Color Changing Cabbage Juice
- 1/2 a red cabbage
- Large microwavable bowl
- 3-4 clear cups
- Various acids and bases to test: vinegar, baking soda, etc.
Making a pH indicator can be fun and surprising. “Cabbage juice,” the purple water that comes from cooking a red cabbage, changes color if it is mixed with an acid or a base. You can make it look like a magic trick, but be sure to explain the science behind it, too!
For a microwave-sized batch of cabbage juice, you only need half a red cabbage, though a whole head can be used for a large pot on the stove. Cut or rip the cabbage in to chunks, so that all the layers can get exposed. Put the chunks into a large, microwave safe bowl (or stove-ready pot) and add water to fill the bowl. Microwave it for about 10 minutes, or until the water gets a good purple color. (The water looks darker after you stir it a bit.)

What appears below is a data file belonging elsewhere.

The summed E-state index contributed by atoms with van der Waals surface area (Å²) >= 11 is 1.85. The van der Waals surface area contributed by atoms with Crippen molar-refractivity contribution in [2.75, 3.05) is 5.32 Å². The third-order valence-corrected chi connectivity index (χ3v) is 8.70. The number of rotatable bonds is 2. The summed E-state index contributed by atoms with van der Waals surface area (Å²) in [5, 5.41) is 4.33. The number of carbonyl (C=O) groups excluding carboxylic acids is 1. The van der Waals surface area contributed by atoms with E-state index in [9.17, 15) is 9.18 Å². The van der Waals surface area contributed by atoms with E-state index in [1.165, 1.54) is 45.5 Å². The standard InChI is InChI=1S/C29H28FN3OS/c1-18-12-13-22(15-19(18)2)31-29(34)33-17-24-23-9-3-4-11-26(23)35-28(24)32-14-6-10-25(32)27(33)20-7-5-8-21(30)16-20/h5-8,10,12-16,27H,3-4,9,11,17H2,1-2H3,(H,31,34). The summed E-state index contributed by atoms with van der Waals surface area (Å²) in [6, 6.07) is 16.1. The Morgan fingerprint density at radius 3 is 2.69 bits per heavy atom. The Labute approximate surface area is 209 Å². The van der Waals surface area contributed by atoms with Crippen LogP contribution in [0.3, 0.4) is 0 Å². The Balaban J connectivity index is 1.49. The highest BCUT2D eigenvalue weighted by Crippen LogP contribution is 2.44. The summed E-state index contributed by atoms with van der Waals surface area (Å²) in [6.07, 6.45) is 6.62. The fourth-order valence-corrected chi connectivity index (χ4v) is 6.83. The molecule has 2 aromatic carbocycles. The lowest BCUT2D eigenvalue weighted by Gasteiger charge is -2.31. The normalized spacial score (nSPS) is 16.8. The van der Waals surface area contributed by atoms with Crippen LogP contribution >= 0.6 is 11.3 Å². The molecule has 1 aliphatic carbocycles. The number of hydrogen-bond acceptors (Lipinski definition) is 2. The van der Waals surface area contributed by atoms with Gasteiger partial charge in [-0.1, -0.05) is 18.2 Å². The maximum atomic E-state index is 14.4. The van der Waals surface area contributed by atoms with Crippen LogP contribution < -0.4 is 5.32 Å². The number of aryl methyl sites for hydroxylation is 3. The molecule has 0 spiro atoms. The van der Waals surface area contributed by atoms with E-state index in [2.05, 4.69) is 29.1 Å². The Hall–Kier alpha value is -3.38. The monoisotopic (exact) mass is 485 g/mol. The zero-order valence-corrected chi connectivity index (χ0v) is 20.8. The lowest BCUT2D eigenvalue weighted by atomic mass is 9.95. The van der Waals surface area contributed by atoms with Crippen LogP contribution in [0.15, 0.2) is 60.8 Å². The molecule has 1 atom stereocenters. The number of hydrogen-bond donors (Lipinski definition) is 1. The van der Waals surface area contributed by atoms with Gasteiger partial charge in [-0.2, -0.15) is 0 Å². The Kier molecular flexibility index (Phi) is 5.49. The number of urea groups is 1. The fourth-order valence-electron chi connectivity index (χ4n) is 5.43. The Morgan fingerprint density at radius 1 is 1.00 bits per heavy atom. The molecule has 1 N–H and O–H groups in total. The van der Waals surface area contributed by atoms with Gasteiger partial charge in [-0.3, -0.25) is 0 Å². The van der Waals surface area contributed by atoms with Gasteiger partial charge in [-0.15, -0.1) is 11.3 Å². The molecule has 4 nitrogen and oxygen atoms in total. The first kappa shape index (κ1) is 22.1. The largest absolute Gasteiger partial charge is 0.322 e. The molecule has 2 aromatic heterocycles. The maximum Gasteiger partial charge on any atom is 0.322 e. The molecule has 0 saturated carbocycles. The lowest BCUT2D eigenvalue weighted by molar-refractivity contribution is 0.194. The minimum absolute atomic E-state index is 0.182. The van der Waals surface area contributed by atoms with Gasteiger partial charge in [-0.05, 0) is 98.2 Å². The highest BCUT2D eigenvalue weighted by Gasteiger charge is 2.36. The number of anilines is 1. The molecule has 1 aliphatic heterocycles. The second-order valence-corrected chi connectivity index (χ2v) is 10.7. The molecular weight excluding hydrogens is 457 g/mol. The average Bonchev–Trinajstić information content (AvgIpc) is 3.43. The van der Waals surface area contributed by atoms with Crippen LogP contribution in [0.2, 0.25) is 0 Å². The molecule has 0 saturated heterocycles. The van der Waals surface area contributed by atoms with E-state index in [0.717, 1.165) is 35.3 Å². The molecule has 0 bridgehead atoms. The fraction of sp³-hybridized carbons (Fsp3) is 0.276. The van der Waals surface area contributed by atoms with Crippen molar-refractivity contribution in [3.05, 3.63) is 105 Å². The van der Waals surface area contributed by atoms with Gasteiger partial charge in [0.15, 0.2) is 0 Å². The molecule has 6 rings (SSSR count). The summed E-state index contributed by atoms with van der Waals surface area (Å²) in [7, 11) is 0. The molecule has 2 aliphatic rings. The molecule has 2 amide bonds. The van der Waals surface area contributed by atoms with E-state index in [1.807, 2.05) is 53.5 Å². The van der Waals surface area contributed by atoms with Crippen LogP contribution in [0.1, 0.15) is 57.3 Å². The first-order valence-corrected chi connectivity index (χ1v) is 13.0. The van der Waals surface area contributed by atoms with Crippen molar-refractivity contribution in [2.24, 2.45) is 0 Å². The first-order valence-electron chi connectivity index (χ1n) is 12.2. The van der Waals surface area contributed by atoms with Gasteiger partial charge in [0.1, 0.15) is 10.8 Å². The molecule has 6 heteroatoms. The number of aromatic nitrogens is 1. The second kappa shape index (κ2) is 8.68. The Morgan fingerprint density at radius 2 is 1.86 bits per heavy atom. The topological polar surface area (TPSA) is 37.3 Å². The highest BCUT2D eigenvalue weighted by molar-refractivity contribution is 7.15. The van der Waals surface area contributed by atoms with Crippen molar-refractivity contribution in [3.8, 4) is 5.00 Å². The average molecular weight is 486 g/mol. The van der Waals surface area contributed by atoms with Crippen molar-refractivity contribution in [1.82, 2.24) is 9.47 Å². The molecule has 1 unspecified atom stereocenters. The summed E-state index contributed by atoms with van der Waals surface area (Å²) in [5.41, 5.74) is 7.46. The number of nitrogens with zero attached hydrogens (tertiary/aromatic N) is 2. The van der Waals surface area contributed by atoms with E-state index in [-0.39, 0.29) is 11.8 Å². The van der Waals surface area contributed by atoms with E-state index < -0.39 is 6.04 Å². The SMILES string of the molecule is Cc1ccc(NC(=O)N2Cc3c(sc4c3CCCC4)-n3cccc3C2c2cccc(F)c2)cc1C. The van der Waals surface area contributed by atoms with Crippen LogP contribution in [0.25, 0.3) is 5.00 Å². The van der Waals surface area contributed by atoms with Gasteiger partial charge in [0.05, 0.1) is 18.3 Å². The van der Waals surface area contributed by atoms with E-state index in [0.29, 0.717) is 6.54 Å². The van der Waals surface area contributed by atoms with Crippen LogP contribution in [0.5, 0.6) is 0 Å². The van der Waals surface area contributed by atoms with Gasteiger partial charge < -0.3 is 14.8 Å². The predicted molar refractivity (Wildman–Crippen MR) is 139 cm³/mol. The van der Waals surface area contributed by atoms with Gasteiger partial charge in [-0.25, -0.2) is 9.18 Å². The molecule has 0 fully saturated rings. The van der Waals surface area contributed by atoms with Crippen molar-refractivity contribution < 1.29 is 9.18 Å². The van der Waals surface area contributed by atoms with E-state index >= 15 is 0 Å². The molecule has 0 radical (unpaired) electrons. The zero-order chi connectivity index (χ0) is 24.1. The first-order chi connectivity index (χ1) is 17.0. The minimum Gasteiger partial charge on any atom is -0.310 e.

Separate the cabbage from “juice” using a strainer or by simply pouring it off into a pitcher. If you want, you can get more cabbage juice by refilling the bowl with water and microwaving it repeatedly until the cabbage has lost its color.
Now for the fun part: Add a small amount (1/2 tablespoon) of vinegar to a clear cup. Now pour in some cabbage juice. It changes color! Vinegar is an acid, which means it has a pH below 7. In acids, cabbage juice turns pinks. With an adult’s help, you can also try ammonia. Ammonia is a base (the opposite of an acid) which means it has a pH above 7. In bases, cabbage juice turns green.
With a parent’s permission, test other chemicals around the house, to see if they are acidic, basic, or neutral. (Neutral things, like water, won’t change the color.) Try baking soda, dishwasher powder, and salt. Try soap, lemon juice, or Sprite. What do you think will happen when you mix the baking soda with the vinegar in the cabbage juice?Let us know what interesting results you get by going to our contact page.